Between them, those five clubs registered $11.37 million in combined losses in the 2019 financial year. The Eels (-$5.25m), Panthers (-$1.14m) and Sharks (-$5.45m) were the hardest hit on the balance sheet.
While they will still have the backing of their asset-rich leagues clubs, the profits they generate will undoubtedly take a serious turn for the worse if the government’s closure of all pubs and clubs remains for the foreseeable future.
That will leave the football clubs little choice but to cut staff and turn their business models around entirely to drastically reduce their expenses.
The other model of running an NRL club is followed by the Rabbitohs, Roosters and Sea Eagles, which are backed by wealthy individuals.
But while the Rabbitohs ($1.22m profit) and Roosters ($8863 profit) have plenty of money in the bank – particularly the premiers – the Penn family were forced to chip in just under $2m to keep the Sea Eagles running in the 2018 financial year.
The arch-rival Roosters and Rabbitohs will survive due to their cash reserves and wealthy owners, but Manly only have one of those to fall back on.
Whether they survive will all but certainly depend on whether the Penns – who have tipped in about $1 million per year since they took over the club to keep it afloat – see the value in propping up the Sea Eagles during what could be their darkest hour.
Manly’s 2018 financial accounts revealed the club’s dire overall position, which was summarised as ‘‘the company has a deficiency of funds whereby its liabilities exceed its assets by $12.48m’’. It has yet to lodge its 2019 figures.
The Sharks will also have a battle to keep their heads above water given their precarious trading position. The leagues club, which is shut for the next two years for redevelopment as the group takes over Kareela Golf Club, reported $16 million in cash reserves after the sale of land around its property, funds which will be needed to survive the coronavirus pandemic.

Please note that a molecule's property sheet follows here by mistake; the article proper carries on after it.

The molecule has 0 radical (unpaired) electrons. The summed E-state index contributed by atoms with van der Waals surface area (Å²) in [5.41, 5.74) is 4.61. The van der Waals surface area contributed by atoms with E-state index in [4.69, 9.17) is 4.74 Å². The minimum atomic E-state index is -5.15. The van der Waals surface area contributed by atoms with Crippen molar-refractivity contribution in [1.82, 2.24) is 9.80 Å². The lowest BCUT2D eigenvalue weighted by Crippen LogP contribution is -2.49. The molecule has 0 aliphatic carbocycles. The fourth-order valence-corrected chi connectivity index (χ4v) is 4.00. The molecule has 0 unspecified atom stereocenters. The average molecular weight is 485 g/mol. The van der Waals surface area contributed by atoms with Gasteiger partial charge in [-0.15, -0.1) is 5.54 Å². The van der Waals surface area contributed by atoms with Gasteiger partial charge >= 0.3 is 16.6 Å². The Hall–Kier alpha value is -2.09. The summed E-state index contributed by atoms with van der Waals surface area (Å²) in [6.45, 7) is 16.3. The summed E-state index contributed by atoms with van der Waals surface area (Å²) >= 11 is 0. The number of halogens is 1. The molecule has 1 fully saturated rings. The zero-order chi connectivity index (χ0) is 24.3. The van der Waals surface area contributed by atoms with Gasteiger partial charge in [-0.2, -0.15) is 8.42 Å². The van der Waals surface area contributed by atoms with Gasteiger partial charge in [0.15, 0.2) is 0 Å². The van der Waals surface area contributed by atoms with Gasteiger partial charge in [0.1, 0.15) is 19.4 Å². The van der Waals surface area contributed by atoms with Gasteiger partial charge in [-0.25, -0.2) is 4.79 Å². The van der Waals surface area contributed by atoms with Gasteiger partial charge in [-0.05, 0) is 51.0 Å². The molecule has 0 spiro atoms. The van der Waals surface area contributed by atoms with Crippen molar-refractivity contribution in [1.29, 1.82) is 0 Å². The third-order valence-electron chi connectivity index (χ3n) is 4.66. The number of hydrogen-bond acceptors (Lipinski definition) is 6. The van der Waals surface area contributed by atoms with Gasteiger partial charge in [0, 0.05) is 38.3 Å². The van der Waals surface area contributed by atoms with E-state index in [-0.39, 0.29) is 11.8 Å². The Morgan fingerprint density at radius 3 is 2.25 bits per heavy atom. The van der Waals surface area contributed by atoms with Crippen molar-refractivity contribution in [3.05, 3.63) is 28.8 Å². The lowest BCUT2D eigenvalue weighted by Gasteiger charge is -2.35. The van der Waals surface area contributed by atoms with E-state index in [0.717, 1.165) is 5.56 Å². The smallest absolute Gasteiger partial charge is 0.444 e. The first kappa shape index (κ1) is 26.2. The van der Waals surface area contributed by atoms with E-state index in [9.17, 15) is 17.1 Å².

2019 result: $446,322 loss
Analysis: The Bulldogs’ football operations stemmed the bleeding slightly in 2019, but still racked up a near half-a-million dollar loss. Of more concern was the huge downturn the powerful Canterbury League Club suffered, falling from a $5 million profit in 2018 to register a $4.47 million loss just 12 months later. The football club’s overall financial position is still bleak – it’s $2.37 million in deficit – a figure offset by the asset-rich leagues club which reported it had $175 million in members’ funds, aided by a $200 million-plus property portfolio.
2019 result: NA
Analysis: St George Illawarra’s complex ownership structure – the company is half owned privately by Bruce Gordon’s WIN Corporation as well as the St George District Rugby League Football Club – makes it difficult to ascertain a full financial picture. The club claiming these figures are confidential didn’t help, either. St George Leagues Club traded strongly with a $3.62 million profit in 2019, but a move to drastically reduce its grant to the joint venture was noted. It left the Dragons only $500,000 last year, down from $1.7 million in 2018. The Gordon family’s television empire has taken a hit in recent years and much will depend on how far WIN wants to reach into the coffers to keep the Dragons financially viable.
2019 result: $5.25 million loss
Analysis: The football club simply wouldn’t have survived in recent years without its adjacent leagues club pouring in millions to keep it afloat. Again, the football club recorded a multimillion-dollar loss in 2019 despite generating almost $3 million in extra gate receipts from the move to Bankwest Stadium. The overall deficit was even steeper than 2018 ($3.99 million). Financial records show the football club has an $84 million unsecured, non-interest bearing loan with Parramatta Leagues Club, which remains profitable. It chalked up a $2.27 million profit in 2019 and still wields significant financial clout, with $7 million in cash or cash equivalents and $77 million in property and equipment assets. Last year the leagues club listed $10 million alone in football-related expenses, but could be forced to reassess its commitment with the imminent trading downturn.
2019 result: $1.14m loss